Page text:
Despite all these benefits I continue to feel the absence of something crucial in my life at the university: a sense of belonging. At first, wanting to belong seemed trivial—especially when so many contingent faculty across North America are worried about more basic things like job security or healthcare. But a quick search yields tons of research on the importance of belonging in the workplace. It matters. And in academia it especially matters for contract faculty.

An acquaintance tells me that she gave up on collegial respect years ago. She loves teaching and she finds meaning in her relationships with students—and that’s enough for her. I’ve been trying to convince myself that it’s enough for me too, but maybe it isn’t. And why should it be? Academia has a reputation for being competitive and exclusionary, but this is especially true for contract faculty— professionals whose work is, by definition, provisional.

I’m not alone in my frustration. I’ve heard stories from colleagues and acquaintances at a variety of institutions. An adjunct who worked long hours to win a big grant, only to have a tenured faculty member announce it at meeting while she was away, never bothering to mention her name or thank her. A sessional who passes the head of his department in the hallway every day, but even after two years has yet to hear a hello. A writer who was deemed unqualified to teach an intro-level literature class but was invited to guest lecture about his work, which was on the course syllabus.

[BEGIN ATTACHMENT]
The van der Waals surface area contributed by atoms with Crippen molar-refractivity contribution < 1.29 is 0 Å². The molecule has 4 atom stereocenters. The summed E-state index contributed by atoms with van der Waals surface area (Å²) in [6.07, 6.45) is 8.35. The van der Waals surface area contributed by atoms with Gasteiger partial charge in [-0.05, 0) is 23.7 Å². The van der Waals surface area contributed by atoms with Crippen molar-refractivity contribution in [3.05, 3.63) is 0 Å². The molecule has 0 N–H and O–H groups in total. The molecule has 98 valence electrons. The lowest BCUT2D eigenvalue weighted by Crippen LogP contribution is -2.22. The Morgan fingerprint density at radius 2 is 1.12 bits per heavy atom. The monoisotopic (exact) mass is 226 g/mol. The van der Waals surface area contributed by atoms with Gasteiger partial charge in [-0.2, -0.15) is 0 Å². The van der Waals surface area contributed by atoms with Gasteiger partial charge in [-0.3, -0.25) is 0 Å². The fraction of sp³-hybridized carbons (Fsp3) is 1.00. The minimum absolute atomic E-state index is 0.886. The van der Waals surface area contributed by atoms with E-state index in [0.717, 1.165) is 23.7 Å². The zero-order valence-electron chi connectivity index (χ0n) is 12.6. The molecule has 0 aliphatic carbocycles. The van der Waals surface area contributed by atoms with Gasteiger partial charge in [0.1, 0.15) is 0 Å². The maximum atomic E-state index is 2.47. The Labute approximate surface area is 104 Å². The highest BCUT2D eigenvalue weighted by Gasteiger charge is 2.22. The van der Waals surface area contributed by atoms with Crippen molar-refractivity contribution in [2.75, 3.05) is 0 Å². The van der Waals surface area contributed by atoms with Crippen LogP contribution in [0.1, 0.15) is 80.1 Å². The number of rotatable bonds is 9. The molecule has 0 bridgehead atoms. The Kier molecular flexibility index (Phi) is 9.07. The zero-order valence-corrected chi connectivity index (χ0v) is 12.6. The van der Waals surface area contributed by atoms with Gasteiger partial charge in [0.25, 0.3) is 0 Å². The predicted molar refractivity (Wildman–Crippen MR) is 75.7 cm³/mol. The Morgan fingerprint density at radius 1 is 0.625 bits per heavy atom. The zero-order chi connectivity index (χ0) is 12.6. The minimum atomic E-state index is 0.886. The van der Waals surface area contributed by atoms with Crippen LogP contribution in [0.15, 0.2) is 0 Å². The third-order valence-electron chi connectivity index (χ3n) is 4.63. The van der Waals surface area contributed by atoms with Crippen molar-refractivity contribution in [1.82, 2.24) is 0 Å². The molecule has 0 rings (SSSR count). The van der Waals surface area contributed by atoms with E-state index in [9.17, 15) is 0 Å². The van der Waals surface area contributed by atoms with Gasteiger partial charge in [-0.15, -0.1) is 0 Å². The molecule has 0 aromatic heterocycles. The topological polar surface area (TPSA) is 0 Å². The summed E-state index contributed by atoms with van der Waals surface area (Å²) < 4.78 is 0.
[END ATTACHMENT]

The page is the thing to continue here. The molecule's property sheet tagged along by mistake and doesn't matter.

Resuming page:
In this way, I get the illusion of value: my accomplishments are as likely to be used for promoting the school’s public image as any tenured faculty member’s; but only one of us gets supported and promoted for the work.

The weight of any single instance of alienation or lack of recognition may vary, but their accumulation is heavy. I’ve spent some time thinking about the question of what my university, my department, my colleagues owe me. And I haven’t come up with a good answer.

My contract specifies that I show up to teach three days a week and that I keep a minimum number of office hours. That’s it. It doesn’t mandate—or even suggest—that I attend department meetings or serve on committees or advise students either formally or informally. In fact, because anything that isn’t in a sessional faculty member’s contract is considered unpaid work, we are often discouraged from doing any departmental service at all. This leaves contract faculty with two options. We can invest the time we don’t spend prepping, teaching, and marking in additional department activities with no additional pay. Or we can pursue opportunities for belonging and community outside of the institution. Over the course of my sessional career, I’ve experimented with both approaches, but neither has felt totally satisfying. Do I need invitations to a tenured professor’s holiday party? Not really. But would I like it if there was a culture of warmth and recognition, if we all knew each other’s names and used them? Definitely.